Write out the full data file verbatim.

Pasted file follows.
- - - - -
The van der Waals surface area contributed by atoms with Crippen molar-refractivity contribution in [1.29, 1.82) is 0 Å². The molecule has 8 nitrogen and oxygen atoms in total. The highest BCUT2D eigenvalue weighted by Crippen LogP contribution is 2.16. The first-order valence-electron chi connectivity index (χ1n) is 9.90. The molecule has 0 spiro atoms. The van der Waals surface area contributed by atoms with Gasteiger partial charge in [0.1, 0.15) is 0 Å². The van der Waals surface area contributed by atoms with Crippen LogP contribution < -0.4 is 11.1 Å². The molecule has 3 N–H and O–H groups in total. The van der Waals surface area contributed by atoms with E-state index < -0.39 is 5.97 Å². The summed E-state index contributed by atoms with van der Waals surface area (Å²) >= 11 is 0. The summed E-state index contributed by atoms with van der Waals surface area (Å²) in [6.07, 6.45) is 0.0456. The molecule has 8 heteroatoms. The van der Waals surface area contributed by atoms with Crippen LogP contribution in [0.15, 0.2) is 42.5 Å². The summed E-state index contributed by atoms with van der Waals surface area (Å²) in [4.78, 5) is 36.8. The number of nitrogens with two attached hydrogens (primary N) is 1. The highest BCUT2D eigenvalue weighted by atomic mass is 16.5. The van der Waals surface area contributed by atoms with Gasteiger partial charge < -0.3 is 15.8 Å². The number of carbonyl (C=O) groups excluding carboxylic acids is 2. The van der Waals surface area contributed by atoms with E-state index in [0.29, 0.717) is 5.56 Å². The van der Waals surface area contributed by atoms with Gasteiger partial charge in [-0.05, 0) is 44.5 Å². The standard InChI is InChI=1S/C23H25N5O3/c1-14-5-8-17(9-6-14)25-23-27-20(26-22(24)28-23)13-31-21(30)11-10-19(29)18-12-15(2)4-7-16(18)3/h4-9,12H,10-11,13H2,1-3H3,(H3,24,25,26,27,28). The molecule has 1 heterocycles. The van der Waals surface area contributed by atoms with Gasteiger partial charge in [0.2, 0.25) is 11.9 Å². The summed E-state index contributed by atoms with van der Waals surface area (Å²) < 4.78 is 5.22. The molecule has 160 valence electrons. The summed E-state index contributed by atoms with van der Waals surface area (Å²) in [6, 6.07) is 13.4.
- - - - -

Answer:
The van der Waals surface area contributed by atoms with Crippen molar-refractivity contribution in [1.29, 1.82) is 0 Å². The molecule has 8 nitrogen and oxygen atoms in total. The highest BCUT2D eigenvalue weighted by Crippen LogP contribution is 2.16. The first-order valence-electron chi connectivity index (χ1n) is 9.90. The molecule has 0 spiro atoms. The van der Waals surface area contributed by atoms with Gasteiger partial charge in [0.1, 0.15) is 0 Å². The van der Waals surface area contributed by atoms with Crippen LogP contribution < -0.4 is 11.1 Å². The molecule has 3 N–H and O–H groups in total. The van der Waals surface area contributed by atoms with E-state index < -0.39 is 5.97 Å². The summed E-state index contributed by atoms with van der Waals surface area (Å²) >= 11 is 0. The summed E-state index contributed by atoms with van der Waals surface area (Å²) in [6.07, 6.45) is 0.0456. The molecule has 8 heteroatoms. The van der Waals surface area contributed by atoms with Crippen LogP contribution in [0.15, 0.2) is 42.5 Å². The summed E-state index contributed by atoms with van der Waals surface area (Å²) in [4.78, 5) is 36.8. The number of nitrogens with two attached hydrogens (primary N) is 1. The highest BCUT2D eigenvalue weighted by atomic mass is 16.5. The van der Waals surface area contributed by atoms with Gasteiger partial charge < -0.3 is 15.8 Å². The number of carbonyl (C=O) groups excluding carboxylic acids is 2. The van der Waals surface area contributed by atoms with E-state index in [0.29, 0.717) is 5.56 Å². The van der Waals surface area contributed by atoms with Gasteiger partial charge in [-0.05, 0) is 44.5 Å². The standard InChI is InChI=1S/C23H25N5O3/c1-14-5-8-17(9-6-14)25-23-27-20(26-22(24)28-23)13-31-21(30)11-10-19(29)18-12-15(2)4-7-16(18)3/h4-9,12H,10-11,13H2,1-3H3,(H3,24,25,26,27,28). The molecule has 1 heterocycles. The van der Waals surface area contributed by atoms with Gasteiger partial charge in [0.2, 0.25) is 11.9 Å². The summed E-state index contributed by atoms with van der Waals surface area (Å²) < 4.78 is 5.22. The molecule has 160 valence electrons. The summed E-state index contributed by atoms with van der Waals surface area (Å²) in [6, 6.07) is 13.4.